THE UNITED STATES Federal Trade Commission (FTC) has censured a popular Android app for leaking customer data.
The Brightest Flashlight app that has been downloaded tens of millions of times by users is freely available from the Google Play store and has an average customer rating of 4.8.
Unfortunately, however, it also gathered customer data including accurate location and device ID information and passed it to advertising networks.
This was all, strictly speaking, transparent, but the FTC found that the terms were buried deep within the app's end user licence agreement (EULA) and that before users had even had the "meaningless" opportunity to accept or decline, the data was already being harvested and sent.
"When consumers are given a real, informed choice, they can decide for themselves whether the benefit of a service is worth the information they must share to use it," said Jessica Rich, director of the FTC's Bureau of Consumer Protection.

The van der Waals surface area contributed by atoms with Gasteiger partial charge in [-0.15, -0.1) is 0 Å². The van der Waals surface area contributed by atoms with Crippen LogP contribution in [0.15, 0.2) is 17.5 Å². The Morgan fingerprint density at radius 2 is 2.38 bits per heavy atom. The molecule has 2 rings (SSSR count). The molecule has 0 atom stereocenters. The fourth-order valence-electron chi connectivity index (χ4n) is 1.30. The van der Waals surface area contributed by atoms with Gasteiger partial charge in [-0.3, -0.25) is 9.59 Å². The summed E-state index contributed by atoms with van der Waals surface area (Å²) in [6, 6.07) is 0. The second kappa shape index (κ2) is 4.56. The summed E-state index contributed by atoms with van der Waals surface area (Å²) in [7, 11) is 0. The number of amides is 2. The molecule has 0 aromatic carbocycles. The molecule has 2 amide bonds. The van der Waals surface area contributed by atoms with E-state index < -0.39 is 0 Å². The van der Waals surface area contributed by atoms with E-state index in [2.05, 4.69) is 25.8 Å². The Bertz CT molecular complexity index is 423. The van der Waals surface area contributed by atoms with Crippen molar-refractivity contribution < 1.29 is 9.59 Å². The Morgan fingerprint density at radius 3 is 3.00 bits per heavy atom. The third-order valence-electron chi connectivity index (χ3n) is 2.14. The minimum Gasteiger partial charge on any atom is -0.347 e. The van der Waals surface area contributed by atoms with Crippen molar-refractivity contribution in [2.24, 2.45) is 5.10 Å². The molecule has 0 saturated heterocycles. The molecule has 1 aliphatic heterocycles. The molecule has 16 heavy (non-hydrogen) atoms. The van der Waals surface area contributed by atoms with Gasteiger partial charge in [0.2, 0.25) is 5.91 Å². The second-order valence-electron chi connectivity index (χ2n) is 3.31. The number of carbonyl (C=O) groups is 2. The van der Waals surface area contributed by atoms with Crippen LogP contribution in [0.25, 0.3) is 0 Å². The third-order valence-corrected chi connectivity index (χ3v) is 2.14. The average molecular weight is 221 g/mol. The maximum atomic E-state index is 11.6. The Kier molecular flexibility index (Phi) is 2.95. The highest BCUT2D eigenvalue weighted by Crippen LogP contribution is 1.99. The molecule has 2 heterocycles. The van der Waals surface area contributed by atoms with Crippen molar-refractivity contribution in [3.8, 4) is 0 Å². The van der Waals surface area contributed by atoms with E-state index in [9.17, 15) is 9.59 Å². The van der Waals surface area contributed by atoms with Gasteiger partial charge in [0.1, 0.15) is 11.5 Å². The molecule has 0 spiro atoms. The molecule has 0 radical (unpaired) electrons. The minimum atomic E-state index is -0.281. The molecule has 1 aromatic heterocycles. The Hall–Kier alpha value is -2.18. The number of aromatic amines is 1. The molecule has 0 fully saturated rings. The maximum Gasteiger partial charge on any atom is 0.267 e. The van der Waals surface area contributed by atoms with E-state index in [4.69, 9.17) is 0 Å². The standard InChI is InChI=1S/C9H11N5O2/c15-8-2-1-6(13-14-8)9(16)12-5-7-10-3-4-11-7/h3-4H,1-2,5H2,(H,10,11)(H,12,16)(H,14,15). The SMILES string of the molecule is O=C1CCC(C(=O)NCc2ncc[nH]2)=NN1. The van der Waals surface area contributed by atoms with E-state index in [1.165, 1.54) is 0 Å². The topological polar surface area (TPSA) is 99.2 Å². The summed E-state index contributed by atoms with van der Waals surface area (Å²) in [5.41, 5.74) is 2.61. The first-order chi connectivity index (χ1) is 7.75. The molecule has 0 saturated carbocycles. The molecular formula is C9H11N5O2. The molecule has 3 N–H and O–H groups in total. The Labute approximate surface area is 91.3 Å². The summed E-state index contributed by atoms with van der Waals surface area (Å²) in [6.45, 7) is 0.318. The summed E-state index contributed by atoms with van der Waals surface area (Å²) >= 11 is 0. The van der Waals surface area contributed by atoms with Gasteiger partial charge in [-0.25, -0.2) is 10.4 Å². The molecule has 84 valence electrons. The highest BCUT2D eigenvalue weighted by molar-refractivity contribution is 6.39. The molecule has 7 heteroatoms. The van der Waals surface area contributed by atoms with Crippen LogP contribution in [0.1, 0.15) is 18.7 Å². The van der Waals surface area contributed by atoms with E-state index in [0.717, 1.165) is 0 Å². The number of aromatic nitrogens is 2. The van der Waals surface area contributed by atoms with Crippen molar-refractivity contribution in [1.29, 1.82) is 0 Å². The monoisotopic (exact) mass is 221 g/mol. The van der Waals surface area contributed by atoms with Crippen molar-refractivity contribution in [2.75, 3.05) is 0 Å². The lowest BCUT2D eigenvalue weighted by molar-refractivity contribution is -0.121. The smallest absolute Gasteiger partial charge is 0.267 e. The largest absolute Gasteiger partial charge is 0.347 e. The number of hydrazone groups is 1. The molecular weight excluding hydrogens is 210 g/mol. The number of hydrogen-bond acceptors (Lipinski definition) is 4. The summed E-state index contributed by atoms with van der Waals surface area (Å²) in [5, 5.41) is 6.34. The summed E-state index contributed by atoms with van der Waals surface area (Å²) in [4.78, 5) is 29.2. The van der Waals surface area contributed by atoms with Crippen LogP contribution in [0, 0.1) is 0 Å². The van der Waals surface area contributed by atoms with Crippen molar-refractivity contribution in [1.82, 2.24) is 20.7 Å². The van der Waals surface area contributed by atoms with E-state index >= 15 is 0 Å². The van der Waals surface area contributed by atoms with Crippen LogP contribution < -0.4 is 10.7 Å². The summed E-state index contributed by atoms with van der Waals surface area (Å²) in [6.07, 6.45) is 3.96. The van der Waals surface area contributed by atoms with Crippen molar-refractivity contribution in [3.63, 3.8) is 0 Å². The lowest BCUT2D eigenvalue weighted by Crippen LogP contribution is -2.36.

"But this flashlight app left them in the dark about how their information was going to be used," she added, possibly with a wink.
The settlement with the FTC said that Goldenshores, which makes the Brightest Flashlight app, must delete all data collected so far. It must also ensure that in future the user is able to opt in or out of an informed choice about whether this information should be shared.
The FTC made it clear that it is empowered to fine for infringements up to $16,000, however it has not said it imposed a fine. The settlement is available for comment until 6 January 2014, after which it will become binding.
The INQUIRER has a copy of this app, but only uses it to guide the way to the loo at 3am, hence we only receive advertisements for toilet paper and lightbulbs, along with encouragement to get out more. µ
Plus the cost of ambition as moonshots eat into the coffers
Spoiler alert: it's probably VeriSign
Did we say cuts off? We meant traps them inside their own home